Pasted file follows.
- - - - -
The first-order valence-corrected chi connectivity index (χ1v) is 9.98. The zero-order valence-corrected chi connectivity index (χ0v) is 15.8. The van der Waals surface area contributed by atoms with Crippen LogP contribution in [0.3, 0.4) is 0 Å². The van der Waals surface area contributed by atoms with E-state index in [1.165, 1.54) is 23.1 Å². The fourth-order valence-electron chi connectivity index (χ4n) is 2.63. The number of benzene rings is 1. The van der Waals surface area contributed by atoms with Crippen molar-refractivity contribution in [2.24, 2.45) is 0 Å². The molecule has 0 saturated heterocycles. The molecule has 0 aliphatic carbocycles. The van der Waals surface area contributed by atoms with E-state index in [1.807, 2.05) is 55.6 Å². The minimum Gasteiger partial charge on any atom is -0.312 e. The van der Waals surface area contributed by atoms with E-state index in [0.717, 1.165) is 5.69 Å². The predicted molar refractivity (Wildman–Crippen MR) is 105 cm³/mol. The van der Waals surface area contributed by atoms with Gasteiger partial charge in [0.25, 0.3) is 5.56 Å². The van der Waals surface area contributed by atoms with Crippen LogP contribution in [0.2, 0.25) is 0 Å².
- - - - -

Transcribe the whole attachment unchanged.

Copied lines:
The first-order valence-corrected chi connectivity index (χ1v) is 9.98. The zero-order valence-corrected chi connectivity index (χ0v) is 15.8. The van der Waals surface area contributed by atoms with Crippen LogP contribution in [0.3, 0.4) is 0 Å². The van der Waals surface area contributed by atoms with E-state index in [1.165, 1.54) is 23.1 Å². The fourth-order valence-electron chi connectivity index (χ4n) is 2.63. The number of benzene rings is 1. The van der Waals surface area contributed by atoms with Crippen molar-refractivity contribution in [2.24, 2.45) is 0 Å². The molecule has 0 saturated heterocycles. The molecule has 0 aliphatic carbocycles. The van der Waals surface area contributed by atoms with E-state index in [1.807, 2.05) is 55.6 Å². The minimum Gasteiger partial charge on any atom is -0.312 e. The van der Waals surface area contributed by atoms with E-state index in [0.717, 1.165) is 5.69 Å². The predicted molar refractivity (Wildman–Crippen MR) is 105 cm³/mol. The van der Waals surface area contributed by atoms with Gasteiger partial charge in [0.25, 0.3) is 5.56 Å². The van der Waals surface area contributed by atoms with Crippen LogP contribution in [0.2, 0.25) is 0 Å².